The “ball and socket” hip joint consists of a femoral head (or head of the thighbone) and the hipbone socket, otherwise called the acetabulum. The femoral head is covered with cartilage and enclosed in a capsule, and is connected to the femoral shaft by the femoral neck. The femoral neck is at an angle of about 120 to 125o to the femoral shaft. The hip joint is commonly affected by degenerative pathologies, of which osteoarthritis is most common.
Being one of the most common debilitating and disabling conditions affecting the elderly, there is a 25% risk for those over the age of 85 developing hip osteoarthritis. These individuals are also at an approximately 10% risk of having to undergo total hip replacement due to end-stage osteoarthritis. For persons over 65 years of age, over 50% have some form of radiological evidence of osteoarthritis in general, which could be asymptomatic at the time of examination.
Cartilage destruction is a main feature of osteoarthritis, although it is a disease that affects all structures present in the joint. Biomechanical stress is, therefore a critical component that contributes to the development of osteoarthritis. This then leads to cellular and molecular changes, which further contributes to the degradation of the joint.
In the sporting population where joint injuries are common, there is a greater prevalence of early onset osteoarthritis. Football players, for example, are 5 to 12 times more likely to develop osteoarthritis compared and are diagnosed 4 to 5 years earlier when compared to the general population.
The following are symptoms typically seen in persons with hip osteoarthritis:
- Pain at the front and side of the hips with load bearing. Pain may also radiate down to the thigh and knee.
- Discomfort during activities such as walking, kneeling, and climbing
- Little or no pain at rest
- Limited range of motion for the hip joint
- Stiffness, especially in the morning. This usually improves in less than 1 hour.
- Popping or clicking sounds
The following are risk factors for hip osteoarthritis:
- It is more prevalent in the elderly.
- An increase in Body Mass Index (BMI) has been associated with an increase in hip osteoarthritis.
- Caucasian and European population are at a greater risk than Asians, Africans and East Indians.
- Genetics can explain the disparity seen in different ethnicities, but how it affects hip osteoarthritis development remains unknown.
- Abnormal joint morphology – this is perhaps the most important factor that can lead to osteoarthritis
- Previous joint injury, such as labral tears.
- Femoroacetabular impingement – this is a range of conditions caused by abnormalities in the joint morphology, and eventually leads to hip pain.
- Developmental disorders – conditions such as Legg-Calve-Perthes disease and congenital hip dislocation have been related to greater risk of hip osteoarthritis.
- There is a higher prevalence in males who routinely lift heavy loads in Europe and the United States. There is also a higher risk in the farming population.
- Participation in running can present a low risk for hip osteoarthritis, while participation in high intensity, direct impact sports such as hockey increases the risk of osteoarthritis development even more.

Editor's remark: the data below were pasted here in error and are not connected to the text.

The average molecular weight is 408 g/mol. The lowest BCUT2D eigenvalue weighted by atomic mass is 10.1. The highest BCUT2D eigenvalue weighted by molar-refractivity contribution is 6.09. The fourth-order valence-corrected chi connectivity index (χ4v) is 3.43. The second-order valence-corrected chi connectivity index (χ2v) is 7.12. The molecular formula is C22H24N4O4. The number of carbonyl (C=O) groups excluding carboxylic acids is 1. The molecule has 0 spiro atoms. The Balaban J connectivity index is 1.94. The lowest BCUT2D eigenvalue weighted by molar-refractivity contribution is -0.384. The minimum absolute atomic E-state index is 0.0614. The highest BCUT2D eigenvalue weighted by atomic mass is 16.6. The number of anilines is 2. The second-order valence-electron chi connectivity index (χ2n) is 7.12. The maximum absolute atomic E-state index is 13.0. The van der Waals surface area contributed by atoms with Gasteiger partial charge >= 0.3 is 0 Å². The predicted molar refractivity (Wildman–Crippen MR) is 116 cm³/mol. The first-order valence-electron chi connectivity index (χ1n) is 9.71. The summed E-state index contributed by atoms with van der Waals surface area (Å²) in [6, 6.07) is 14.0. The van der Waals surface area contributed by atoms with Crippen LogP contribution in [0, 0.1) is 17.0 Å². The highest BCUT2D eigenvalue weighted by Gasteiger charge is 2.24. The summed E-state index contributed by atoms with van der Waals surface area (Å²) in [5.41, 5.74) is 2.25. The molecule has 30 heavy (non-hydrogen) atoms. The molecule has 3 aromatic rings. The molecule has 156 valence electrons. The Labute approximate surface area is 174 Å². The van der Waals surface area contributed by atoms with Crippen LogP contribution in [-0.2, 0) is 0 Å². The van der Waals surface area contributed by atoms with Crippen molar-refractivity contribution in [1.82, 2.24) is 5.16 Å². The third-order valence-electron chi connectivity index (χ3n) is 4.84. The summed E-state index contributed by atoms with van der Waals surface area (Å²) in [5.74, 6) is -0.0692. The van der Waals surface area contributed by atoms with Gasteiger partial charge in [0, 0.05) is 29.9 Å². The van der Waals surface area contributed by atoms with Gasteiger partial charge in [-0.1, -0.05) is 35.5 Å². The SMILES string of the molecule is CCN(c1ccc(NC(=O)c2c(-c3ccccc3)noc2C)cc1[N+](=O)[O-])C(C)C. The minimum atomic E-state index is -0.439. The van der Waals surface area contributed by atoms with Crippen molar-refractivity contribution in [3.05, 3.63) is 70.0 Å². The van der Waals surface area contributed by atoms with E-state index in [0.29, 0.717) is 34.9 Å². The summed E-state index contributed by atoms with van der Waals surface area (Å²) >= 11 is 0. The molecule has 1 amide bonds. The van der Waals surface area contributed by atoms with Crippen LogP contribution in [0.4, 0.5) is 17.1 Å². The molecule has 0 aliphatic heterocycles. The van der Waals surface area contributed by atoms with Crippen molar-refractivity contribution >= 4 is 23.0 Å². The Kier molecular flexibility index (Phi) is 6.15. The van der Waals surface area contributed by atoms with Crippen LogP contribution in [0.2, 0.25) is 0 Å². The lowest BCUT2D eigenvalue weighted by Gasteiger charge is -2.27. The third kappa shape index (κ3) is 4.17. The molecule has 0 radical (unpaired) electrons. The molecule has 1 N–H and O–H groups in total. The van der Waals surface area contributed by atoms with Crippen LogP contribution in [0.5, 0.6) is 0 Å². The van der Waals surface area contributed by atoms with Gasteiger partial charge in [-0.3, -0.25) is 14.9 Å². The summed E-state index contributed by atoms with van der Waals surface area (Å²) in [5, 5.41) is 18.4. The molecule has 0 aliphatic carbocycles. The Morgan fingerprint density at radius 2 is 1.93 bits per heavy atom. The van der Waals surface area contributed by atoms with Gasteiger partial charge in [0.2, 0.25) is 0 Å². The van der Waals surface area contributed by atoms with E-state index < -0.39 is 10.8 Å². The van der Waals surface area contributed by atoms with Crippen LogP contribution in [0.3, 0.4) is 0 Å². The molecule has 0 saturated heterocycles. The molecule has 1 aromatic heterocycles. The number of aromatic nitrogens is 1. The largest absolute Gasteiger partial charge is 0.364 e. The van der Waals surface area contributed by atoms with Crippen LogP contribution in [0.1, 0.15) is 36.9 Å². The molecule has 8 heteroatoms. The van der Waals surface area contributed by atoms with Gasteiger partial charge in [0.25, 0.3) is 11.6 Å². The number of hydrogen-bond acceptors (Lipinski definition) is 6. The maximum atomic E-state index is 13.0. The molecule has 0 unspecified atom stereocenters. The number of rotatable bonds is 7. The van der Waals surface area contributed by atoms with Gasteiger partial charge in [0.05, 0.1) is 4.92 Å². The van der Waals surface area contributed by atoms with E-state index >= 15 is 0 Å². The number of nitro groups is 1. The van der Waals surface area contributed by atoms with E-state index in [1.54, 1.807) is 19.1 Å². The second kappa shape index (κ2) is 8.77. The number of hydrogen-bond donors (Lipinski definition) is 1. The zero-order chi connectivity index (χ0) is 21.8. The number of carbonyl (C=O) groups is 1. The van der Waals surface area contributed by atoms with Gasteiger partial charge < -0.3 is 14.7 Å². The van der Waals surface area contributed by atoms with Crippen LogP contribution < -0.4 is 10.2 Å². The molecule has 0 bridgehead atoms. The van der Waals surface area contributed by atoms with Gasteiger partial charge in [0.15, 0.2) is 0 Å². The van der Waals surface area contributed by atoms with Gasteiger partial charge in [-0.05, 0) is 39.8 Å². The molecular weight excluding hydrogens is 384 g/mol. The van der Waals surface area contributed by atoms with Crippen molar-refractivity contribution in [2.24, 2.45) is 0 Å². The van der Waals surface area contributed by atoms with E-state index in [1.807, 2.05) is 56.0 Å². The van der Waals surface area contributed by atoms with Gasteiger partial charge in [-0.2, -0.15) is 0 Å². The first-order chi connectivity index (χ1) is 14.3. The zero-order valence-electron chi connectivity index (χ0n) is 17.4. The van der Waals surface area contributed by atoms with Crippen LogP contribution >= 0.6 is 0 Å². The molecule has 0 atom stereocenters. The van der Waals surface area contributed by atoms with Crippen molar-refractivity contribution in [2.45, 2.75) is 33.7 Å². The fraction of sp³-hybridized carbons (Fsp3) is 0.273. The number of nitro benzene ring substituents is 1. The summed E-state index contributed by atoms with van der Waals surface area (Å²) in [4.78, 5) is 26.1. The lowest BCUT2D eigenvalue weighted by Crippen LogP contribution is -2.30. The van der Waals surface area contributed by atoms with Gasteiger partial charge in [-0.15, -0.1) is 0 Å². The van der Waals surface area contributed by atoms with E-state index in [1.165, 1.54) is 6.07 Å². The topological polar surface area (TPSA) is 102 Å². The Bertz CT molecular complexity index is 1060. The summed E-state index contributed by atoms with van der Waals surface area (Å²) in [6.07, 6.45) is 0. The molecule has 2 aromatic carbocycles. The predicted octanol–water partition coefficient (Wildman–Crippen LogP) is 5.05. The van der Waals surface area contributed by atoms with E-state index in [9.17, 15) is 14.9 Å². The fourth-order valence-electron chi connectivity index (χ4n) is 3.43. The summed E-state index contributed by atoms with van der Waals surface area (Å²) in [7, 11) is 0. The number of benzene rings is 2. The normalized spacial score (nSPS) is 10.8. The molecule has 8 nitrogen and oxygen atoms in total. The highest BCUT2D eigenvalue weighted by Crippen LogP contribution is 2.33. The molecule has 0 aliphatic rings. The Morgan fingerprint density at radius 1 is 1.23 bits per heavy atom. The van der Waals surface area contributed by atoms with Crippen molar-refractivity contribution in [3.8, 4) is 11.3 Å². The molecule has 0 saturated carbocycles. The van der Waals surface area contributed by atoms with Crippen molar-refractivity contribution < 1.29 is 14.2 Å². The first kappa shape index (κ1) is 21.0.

- Leg length disparity- this can be a risk for osteoarthritis, but may also develop because of osteoarthritis.
Hip osteoarthritis can be classified as either primary or secondary depending on whether there was a pre-existing joint abnormality that led to the condition. If there isn’t any pre-existing joint condition, then it is classified as primary, otherwise it is classified as secondary. The clinical history and a physical examination can provide enough reasonable evidence towards making a diagnosis of hip osteoarthritis.
Plain radiological findings will make the diagnosis definitive, as there should be characteristic features present such as narrowing of the joint space. A differential diagnosis, where other possible pathologies are taken into consideration before making any conclusions, should also be done. A differential diagnosis may also be revisited if the patient’s conditions do not improve when treated.
Treatment of hip osteoarthritis can be non-invasive and is usually multimodal. First and foremost, it is crucial for all patients to be educated on self-management of the condition. Physical therapy can be beneficial for those individuals with osteoarthritis as well as strengthening and stretching exercises. Other methods can also be employed, for example the use of a walking stick.
Conservative treatment of hip arthritis can include the use of alternative/complementary medicine such as hyaluronic acid injections, non-steroidal anti-inflammatory drugs (NSAIDs) and corticosteroidal injections. The latter can provide short term relief, lasting up to 3 months. While NSAIDs can provide temporary relief and restoration in function, it comes at a risk of gastrointestinal bleeding. Some have stated that it also increases the progression of hip osteoarthritis, but there is no conclusive evidence to support this.
Surgery or Total Hip Anthroplasty, THA (that is, hip reconstruction or replacement) can be done for persons not responding to conservative treatment, and has been found to be cost-effective. Hip resurfacing is an alternative to THA in the young and active population, but there is a higher prevalence of reoperation, and so should only be done for carefully selected individuals.
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